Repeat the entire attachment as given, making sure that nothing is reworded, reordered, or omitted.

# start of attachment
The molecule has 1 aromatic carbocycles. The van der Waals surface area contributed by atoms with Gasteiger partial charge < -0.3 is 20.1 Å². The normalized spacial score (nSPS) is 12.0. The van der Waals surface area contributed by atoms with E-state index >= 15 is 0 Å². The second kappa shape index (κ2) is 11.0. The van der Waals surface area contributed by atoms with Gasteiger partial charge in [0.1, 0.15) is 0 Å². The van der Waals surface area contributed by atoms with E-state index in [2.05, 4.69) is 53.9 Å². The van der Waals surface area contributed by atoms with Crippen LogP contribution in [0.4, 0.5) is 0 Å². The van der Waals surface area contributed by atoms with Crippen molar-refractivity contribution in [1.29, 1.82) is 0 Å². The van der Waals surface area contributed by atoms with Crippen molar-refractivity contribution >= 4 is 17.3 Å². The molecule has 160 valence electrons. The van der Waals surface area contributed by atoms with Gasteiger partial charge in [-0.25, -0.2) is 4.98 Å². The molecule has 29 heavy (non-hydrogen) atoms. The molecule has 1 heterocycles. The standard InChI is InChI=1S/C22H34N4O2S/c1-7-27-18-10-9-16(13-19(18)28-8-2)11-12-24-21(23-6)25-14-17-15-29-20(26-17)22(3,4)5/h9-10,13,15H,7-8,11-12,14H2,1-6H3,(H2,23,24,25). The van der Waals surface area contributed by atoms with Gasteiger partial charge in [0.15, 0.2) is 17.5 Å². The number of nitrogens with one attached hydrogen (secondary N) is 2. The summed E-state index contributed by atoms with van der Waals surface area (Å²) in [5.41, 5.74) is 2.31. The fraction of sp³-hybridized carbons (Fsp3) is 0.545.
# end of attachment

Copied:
The molecule has 1 aromatic carbocycles. The van der Waals surface area contributed by atoms with Gasteiger partial charge < -0.3 is 20.1 Å². The normalized spacial score (nSPS) is 12.0. The van der Waals surface area contributed by atoms with E-state index >= 15 is 0 Å². The second kappa shape index (κ2) is 11.0. The van der Waals surface area contributed by atoms with Gasteiger partial charge in [0.1, 0.15) is 0 Å². The van der Waals surface area contributed by atoms with E-state index in [2.05, 4.69) is 53.9 Å². The van der Waals surface area contributed by atoms with Crippen LogP contribution in [0.4, 0.5) is 0 Å². The van der Waals surface area contributed by atoms with Crippen molar-refractivity contribution in [1.29, 1.82) is 0 Å². The van der Waals surface area contributed by atoms with Crippen molar-refractivity contribution >= 4 is 17.3 Å². The molecule has 160 valence electrons. The van der Waals surface area contributed by atoms with Gasteiger partial charge in [-0.25, -0.2) is 4.98 Å². The molecule has 29 heavy (non-hydrogen) atoms. The molecule has 1 heterocycles. The standard InChI is InChI=1S/C22H34N4O2S/c1-7-27-18-10-9-16(13-19(18)28-8-2)11-12-24-21(23-6)25-14-17-15-29-20(26-17)22(3,4)5/h9-10,13,15H,7-8,11-12,14H2,1-6H3,(H2,23,24,25). The van der Waals surface area contributed by atoms with Gasteiger partial charge in [0.15, 0.2) is 17.5 Å². The number of nitrogens with one attached hydrogen (secondary N) is 2. The summed E-state index contributed by atoms with van der Waals surface area (Å²) in [5.41, 5.74) is 2.31. The fraction of sp³-hybridized carbons (Fsp3) is 0.545.